In August 2015, I had the honor of participating in the Toastmasters International World Championship of Public Speaking at Caesars Palace in Las Vegas, Nevada. This experience helped me become a better public speaker but more importantly, it allowed me to have two encounters with God that reaffirmed that He is interested in the things of our lives and will help us in doing that which brings Him greater glory.
This is my story.
Learning To Speak
I joined Toastmasters in 2010 to help me in giving presentation in support of the marketing of my book “Daddy, Come & Get Me.” The years of practicing speaking in front of groups, learning to eliminating filler words, and ensuring every speech has an opening, body, and closing paid off in greater confidence before audiences.
Toastmasters offers annual speech contests because humans excel when under the pressure of competition. As talk of the International Speaking Contest started in December 2014, I decided to give it a try as I had not yet competed in any contest. The speech I developed was entitled “Serendipity” where I told about an experience of self-discovery I had while writing my book.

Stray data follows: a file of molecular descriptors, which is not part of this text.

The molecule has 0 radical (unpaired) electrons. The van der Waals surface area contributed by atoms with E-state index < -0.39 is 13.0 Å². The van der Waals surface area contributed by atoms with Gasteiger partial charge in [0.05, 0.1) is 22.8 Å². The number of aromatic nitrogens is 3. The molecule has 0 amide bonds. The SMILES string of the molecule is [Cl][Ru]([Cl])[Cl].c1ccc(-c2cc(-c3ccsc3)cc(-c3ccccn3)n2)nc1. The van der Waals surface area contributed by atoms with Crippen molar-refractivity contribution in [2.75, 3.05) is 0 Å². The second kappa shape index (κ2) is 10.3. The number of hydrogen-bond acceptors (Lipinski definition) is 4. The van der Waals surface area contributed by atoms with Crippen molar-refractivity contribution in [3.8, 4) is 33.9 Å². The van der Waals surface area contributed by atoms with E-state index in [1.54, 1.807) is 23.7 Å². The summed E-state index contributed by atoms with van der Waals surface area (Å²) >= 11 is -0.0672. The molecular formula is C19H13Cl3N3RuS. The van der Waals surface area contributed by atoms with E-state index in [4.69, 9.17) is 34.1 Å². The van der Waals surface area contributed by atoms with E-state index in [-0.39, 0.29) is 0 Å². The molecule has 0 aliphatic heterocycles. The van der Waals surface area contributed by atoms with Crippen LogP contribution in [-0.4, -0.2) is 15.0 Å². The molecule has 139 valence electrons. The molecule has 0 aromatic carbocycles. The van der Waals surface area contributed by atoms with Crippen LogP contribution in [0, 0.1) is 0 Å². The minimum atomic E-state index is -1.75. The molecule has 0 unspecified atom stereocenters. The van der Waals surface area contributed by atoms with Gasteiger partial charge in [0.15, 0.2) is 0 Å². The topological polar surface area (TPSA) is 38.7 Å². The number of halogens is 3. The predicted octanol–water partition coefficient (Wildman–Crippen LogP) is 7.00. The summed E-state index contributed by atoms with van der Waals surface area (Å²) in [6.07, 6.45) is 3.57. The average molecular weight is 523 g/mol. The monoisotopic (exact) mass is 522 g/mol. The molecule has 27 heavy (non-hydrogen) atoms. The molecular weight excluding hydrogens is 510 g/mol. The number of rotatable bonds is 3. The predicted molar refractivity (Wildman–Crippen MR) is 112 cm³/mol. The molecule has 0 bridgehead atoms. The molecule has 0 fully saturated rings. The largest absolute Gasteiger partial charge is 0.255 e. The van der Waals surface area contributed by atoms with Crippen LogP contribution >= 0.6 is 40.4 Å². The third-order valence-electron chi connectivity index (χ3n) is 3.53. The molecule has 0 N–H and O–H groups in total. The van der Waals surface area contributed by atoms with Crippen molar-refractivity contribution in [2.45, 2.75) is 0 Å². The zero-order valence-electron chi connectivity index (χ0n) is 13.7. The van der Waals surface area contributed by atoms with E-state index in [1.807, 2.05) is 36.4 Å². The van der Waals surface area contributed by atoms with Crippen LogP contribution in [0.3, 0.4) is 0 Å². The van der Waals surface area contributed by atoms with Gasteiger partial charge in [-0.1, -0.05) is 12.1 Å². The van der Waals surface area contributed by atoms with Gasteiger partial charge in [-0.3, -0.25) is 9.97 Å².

Between January and April, I won the first four rounds and earned the right to represent my district (Indiana and Northern Kentucky) as one of the 96 competing in the semifinals at Caesars Palace in Las Vegas, Nevada on August 13.
What Does Serendipity Mean
The contest rules allowed me to use “Serendipity” for the semifinal round; however, in the final round, the a speech must be one I had never competed with before. My challenge between April and August was to write a speech that was a good as “Serendipity” that — if I advanced — I could use for the finals.
As I was looking for a speech topic in May, I thought it be fun to have a speech that included adventure movie trailer voice that starts with “In a world…”. With that as my starting point, I developed “Love Overcomes Fear,” the story about my relationship with my son-in-law in the time leading up to his marriage to my oldest daughter.
In doing some research on what it would take to become a World Champion, I started having doubts that “Serendipity” had enough humor in it to win the semifinals. While the speech is not required to be funny, for the last 20 years only speeches with humor have won. I tried re-working sections of the speech but the humor seemed to forced.
In late June, I presented both speeches to some of the better speakers in my district. There were over 50 people in the room, and to a person, they agreed that while “Serendipity” had served me well to get to this point, it would not win the semifinals. They all enjoyed “Love Overcomes Fear” and suggested I use it for the semifinals.